Chelsea's bohemian reputation and current run of popularity began in the 1960s, when it was known as a favourite haunt of celebrities and artists. Today, it continues to attract visitors and residents with its fashionable retaurants, clubs, and boutiques set in beautiful riverside and parkside locations or along the grand stucco-fronted streets.
There is a significant number of second homes in Chelsea. It's also typically thought of as an exclusive neighbourhood.
As with many areas of affluent central London, it is a relatively safe place to live, and the largest share of crimes committed involve various types of theft.
Parking in Chelsea can be difficult and expensive. About a third of residents have access to a car.
There are two long high streets lined with bars, pubs, and restaurants. There are also numerous nightclubs in Chelsea, many of them exclusive in the sense that that they are very expensive.
Family homes in Chelsea will set you back millions of pounds, but for those who can afford to buy or rent here, there are numerous excellent private schools in the area. Particularly considering its central location, Chelsea has a great deal of green and open spaces, as well as a stretch of riverside.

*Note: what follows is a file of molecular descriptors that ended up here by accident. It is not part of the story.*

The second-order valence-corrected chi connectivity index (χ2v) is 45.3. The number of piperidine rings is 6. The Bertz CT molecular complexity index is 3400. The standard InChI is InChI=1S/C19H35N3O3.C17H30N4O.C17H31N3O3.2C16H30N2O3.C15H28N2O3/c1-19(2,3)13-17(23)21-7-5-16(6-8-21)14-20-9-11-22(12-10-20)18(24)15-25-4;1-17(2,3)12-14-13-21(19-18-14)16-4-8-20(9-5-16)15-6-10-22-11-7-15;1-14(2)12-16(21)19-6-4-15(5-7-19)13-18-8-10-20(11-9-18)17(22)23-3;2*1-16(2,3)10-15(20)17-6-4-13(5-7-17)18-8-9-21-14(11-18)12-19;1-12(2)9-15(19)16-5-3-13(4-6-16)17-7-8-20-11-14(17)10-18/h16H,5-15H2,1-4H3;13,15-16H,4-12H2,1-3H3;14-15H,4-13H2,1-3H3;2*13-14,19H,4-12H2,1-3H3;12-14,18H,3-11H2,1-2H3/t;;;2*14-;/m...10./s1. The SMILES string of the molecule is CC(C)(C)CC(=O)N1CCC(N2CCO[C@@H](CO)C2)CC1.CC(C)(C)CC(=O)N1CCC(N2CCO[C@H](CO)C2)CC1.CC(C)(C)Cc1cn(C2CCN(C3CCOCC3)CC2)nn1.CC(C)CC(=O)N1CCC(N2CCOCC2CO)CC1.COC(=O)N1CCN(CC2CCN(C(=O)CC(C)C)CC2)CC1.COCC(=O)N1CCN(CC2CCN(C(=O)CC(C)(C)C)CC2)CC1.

Particularly considering its central location, Chelsea has a great deal of green and open spaces, as well as a stretch of riverside. Some homes, including flats, are relatively spacious and suitable for pets.
The only Tube station really in Chelsea is Sloane Square (Circle and District lines, Zone 1), but Knightsbridge Tube is nearby (Piccadilly Line, Zone 1), as are South Kensington (Piccadilly, Circle, and District lines, Zone 1) West Brompton (Overground and Southern Trains) and Fulham Broadway (District line, Zone 2). There are are numerous bus routes that serve the area at all times of day.